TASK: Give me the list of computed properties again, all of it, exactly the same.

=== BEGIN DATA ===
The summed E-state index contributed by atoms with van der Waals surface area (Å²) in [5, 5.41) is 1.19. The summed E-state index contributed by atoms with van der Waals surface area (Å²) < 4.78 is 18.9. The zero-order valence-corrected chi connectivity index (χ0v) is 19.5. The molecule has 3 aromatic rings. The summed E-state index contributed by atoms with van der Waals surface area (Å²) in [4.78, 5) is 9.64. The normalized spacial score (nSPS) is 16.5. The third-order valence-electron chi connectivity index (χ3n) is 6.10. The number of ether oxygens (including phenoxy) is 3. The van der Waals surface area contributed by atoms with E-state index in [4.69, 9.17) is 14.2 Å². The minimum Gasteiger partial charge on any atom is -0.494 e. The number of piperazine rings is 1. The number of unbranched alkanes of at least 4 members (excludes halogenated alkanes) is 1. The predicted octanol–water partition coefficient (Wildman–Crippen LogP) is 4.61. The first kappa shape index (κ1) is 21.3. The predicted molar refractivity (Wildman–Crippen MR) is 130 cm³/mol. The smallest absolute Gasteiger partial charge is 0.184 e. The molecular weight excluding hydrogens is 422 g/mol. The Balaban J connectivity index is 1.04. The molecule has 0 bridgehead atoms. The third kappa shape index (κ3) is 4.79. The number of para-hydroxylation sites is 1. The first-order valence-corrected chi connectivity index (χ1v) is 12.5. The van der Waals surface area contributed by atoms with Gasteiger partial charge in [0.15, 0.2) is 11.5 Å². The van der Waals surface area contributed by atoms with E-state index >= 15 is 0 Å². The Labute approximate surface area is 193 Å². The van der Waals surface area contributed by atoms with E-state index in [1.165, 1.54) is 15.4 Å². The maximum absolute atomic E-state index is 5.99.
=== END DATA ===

The summed E-state index contributed by atoms with van der Waals surface area (Å²) in [5, 5.41) is 1.19. The summed E-state index contributed by atoms with van der Waals surface area (Å²) < 4.78 is 18.9. The zero-order valence-corrected chi connectivity index (χ0v) is 19.5. The molecule has 3 aromatic rings. The summed E-state index contributed by atoms with van der Waals surface area (Å²) in [4.78, 5) is 9.64. The normalized spacial score (nSPS) is 16.5. The third-order valence-electron chi connectivity index (χ3n) is 6.10. The number of ether oxygens (including phenoxy) is 3. The van der Waals surface area contributed by atoms with E-state index in [4.69, 9.17) is 14.2 Å². The minimum Gasteiger partial charge on any atom is -0.494 e. The number of piperazine rings is 1. The number of unbranched alkanes of at least 4 members (excludes halogenated alkanes) is 1. The predicted octanol–water partition coefficient (Wildman–Crippen LogP) is 4.61. The first kappa shape index (κ1) is 21.3. The predicted molar refractivity (Wildman–Crippen MR) is 130 cm³/mol. The smallest absolute Gasteiger partial charge is 0.184 e. The molecular weight excluding hydrogens is 422 g/mol. The Balaban J connectivity index is 1.04. The molecule has 0 bridgehead atoms. The third kappa shape index (κ3) is 4.79. The number of para-hydroxylation sites is 1. The first-order valence-corrected chi connectivity index (χ1v) is 12.5. The van der Waals surface area contributed by atoms with Gasteiger partial charge in [0.15, 0.2) is 11.5 Å². The van der Waals surface area contributed by atoms with E-state index >= 15 is 0 Å². The Labute approximate surface area is 193 Å². The van der Waals surface area contributed by atoms with E-state index in [1.165, 1.54) is 15.4 Å². The maximum absolute atomic E-state index is 5.99.